Risks involved in securitising life premia

Chennai: Though life insurance premiums are payable in equated instalments (monthly, quarterly, yearly) and spread over several years (like housing loan repayments), insurers and investors are wary about securitising the same. The reason? Uncertainty hangs over its continued payment by policyholders.

Why is it so? Says Standard and Poors director (insurance ratings) Earl Lancaster: "The securitisation of future premiums beyond the contractual term of the insurance policy [like renewal premiums for non-life business or annually reviewable life business] will involve the transfer of: [a] the persistency risk [the risk that there are fewer renewals than anticipated]; and [b] the rate revision risk [the risk that the premium rates per unit of exposure will be lower than expected because of competitive or other considerations]."

Both the risks, he says, are dependent on future market conditions and the future way in which the insurer conducts its business. "The risks are typically not very easy to predict."

Similarly, securitisation of future premiums due up to the end of the contractual term of the policy will still be a persistency risk, though, depending on the contract design, this risk will be partially mitigated (and therefore more predictable) by surrender penalties, market value adjustors and encashment deferral rights all of which will reduce policyholders propensity to terminate insurance contracts prior to the end of the contractual terms, says Lancaster.

He says the premium consists of contributions towards expenses, mortality and (hopefully) profits. "The securitisation of future premiums will also, therefore, necessitate the establishment of higher actuarial reserves [for life] or un-expired risk reserves [non-life] plus reserves for future administrative expenses."

Therefore much of the capital raised from securitising future premiums should be used to set up higher reserves. Equally, higher actuarial reserves will attract an increased solvency requirement. It is even possible that prudent reserving requirements may utilise all the capital raised. There may also be tax implications as with any securitisation.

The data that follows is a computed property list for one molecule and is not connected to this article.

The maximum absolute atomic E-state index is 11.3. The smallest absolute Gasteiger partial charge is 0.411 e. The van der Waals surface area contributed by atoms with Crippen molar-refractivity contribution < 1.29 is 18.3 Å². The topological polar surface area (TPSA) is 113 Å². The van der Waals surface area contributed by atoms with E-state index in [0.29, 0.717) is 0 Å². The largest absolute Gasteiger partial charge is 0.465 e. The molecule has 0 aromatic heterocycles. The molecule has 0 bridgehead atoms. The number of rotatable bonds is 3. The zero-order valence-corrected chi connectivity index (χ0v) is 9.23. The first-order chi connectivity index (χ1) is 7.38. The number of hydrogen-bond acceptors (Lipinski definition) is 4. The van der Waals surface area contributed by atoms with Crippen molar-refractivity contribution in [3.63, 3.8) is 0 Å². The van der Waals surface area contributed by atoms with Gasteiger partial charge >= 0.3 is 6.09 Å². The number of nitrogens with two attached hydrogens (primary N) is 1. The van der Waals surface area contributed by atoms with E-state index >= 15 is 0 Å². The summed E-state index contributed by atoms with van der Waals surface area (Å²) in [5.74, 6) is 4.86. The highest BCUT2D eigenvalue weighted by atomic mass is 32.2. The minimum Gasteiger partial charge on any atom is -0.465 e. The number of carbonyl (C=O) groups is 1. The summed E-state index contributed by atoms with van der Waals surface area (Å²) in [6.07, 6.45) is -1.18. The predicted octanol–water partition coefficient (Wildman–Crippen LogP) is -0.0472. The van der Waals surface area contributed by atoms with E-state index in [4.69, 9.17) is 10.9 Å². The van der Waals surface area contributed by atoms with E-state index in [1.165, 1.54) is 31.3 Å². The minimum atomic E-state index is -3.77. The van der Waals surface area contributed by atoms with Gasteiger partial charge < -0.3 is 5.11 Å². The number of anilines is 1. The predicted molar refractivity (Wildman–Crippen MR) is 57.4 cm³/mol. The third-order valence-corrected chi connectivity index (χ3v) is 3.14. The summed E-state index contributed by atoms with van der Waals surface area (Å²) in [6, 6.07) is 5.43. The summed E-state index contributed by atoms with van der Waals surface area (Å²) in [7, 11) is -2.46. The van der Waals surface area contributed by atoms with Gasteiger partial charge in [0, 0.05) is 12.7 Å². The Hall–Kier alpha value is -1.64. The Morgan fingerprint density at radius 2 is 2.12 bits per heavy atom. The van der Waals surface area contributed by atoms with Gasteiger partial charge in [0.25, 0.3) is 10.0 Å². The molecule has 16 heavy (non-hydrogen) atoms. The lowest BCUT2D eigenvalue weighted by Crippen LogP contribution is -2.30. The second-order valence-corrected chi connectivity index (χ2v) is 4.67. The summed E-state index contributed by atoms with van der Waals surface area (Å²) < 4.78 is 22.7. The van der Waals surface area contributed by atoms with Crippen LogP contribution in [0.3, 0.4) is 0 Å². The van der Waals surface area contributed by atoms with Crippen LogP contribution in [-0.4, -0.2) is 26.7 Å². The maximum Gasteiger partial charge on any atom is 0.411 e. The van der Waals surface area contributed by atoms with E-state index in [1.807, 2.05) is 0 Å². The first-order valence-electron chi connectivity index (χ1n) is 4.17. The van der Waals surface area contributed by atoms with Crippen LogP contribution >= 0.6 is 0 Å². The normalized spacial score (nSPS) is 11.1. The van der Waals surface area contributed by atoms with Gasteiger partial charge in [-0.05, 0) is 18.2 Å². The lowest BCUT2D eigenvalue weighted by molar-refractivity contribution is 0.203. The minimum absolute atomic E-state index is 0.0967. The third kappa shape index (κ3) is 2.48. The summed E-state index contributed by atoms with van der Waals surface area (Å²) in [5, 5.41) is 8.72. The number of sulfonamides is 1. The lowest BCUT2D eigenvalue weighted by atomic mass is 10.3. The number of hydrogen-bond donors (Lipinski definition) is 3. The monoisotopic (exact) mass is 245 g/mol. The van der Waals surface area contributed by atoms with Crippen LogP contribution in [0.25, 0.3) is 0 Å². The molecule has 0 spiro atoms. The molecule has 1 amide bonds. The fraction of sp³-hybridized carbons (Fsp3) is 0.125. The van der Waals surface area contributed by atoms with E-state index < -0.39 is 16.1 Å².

For investment-orientated life contracts, it will be imprudent to securitise future premiums, as the policyholders expected return and the operation of the policy may depend on the timing of the payment of the contractual premium, says Lancaster. "It should be remembered that most of the premium assets belong to the policyholder and are therefore unsuitable to be securitised."

A contrary view is also available. Says Birla Sun Life Insurance actuary K S Gopalakrishnan: "In life insurance the product is different. If a policyholder fails to pay future premiums the insurer protects himself by paying only a surrender value, or nothing. Also, a lapsing policy need not result in a loss to the insurer; instead, it could actually improve the profits."

Lapses can, however, result in a loss to the insurer if the policy is of a smaller size and the lapse happens at early durations, say within the first three years, despite a nil surrender value. Gopalakrishnan says even if a life insurer wants to securitise, it need not securitise future premiums totally, or all the future premium payments, under the policy.  "Financially, the insurer only has to securitise that part of the premium in such a way that the targeted profits are made even under a lapsed policy."

But determining this can be a messy exercise. Thus, instead of securitisation, life insurers are managing this risk through product design. Unit-linked products are a good example. Actuaries are thus developing products that are lapse-supported on the whole, even though there is a certain amount of cross subsidy between smaller and bigger policies.